Andalas arrived here Monday and was immediately transferred to the 100-hectare Way Kambas rhino sanctuary in Lampung.

"I support Andalas' repatriation to the sanctuary as it provides a genuine breeding population.

"But people need also to understand that this creature is singing the songs of the forest," Von Muggenthaler said.

A spokesman at the Forestry Ministry, Masyhud, said he was unaware of the ability of Sumatran rhinos to sing.

"I haven't heard any rhinos 'singing'. But nevertheless, we will carry out our conservation plans for all rhinos, whether they can sing or not."



Tigers Attack
Watch out for the premiere of Yap film's  latest Hi-Def film ‘Tigers Attack’. Part One airs on Discovery at 9pm GMT Sunday February 4; Part Two at 9pm on Sunday February 11.

It's said a tiger's roar may literally stop people in their tracks, paralysing its prey and giving the predator time to pounce, catch and kill. This is a quest with an Apex Predator at its heart. A scientific investigation that reveals new knowledge, demolishes popular belief and solves a mystery.


Thirteen/WNET New York’s NATURE



Please see or seismic research page for more info on our participation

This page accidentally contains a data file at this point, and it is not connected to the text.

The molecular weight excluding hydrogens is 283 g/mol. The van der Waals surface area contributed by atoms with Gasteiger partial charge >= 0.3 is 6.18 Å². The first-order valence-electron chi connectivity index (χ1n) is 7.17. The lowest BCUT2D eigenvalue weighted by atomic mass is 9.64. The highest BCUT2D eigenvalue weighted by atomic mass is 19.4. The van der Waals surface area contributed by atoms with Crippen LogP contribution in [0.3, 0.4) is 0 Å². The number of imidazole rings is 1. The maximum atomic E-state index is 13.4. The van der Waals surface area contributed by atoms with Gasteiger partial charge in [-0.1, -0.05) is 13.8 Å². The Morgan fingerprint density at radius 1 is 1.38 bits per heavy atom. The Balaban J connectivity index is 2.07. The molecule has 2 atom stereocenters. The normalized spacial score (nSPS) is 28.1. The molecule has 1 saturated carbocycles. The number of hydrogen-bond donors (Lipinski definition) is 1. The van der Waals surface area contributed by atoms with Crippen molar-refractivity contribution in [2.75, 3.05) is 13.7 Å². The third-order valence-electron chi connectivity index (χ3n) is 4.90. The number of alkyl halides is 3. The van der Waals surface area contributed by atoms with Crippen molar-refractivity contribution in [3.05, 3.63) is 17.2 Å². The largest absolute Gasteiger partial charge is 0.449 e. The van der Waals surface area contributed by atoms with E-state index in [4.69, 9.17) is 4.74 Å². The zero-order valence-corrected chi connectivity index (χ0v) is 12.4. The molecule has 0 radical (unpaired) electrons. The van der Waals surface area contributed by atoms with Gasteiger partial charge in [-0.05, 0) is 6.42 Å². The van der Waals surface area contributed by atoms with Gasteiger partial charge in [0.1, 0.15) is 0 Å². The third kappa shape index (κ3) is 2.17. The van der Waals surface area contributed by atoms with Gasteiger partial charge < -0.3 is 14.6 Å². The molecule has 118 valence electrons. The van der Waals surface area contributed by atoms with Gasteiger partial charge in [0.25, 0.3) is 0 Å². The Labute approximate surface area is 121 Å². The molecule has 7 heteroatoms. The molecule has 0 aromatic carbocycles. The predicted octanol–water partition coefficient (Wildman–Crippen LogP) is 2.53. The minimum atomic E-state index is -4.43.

It was once a “foolish” notion, largely written off as an old wives’ tale: that animals can sense impending natural disasters. 

       But today, given potent impetus from events preceding last winter’s catastrophic tsunami, it’s attracting serious scientific attention around the world as an idea with the potential to save countless human lives.   

       Thirteen/WNET New York’s NATURE series travels to four continents to examine this provocative and intriguing subject in Can Animals Predict Disaster? – premiering Sunday, November 20 at 8 p.m. (ET) on PBS (check local listings).  

       “It’s still a controversial idea, but one that’s now recognized as possibly having valid underpinnings in physics and biology,” says Fred Kaufman, executive producer of NATURE.  “You don’t have to believe in paranormal perception to understand the arguments suggesting that some animals can pick up clues that humans can’t perceive. It has become a compelling and tantalizing issue.”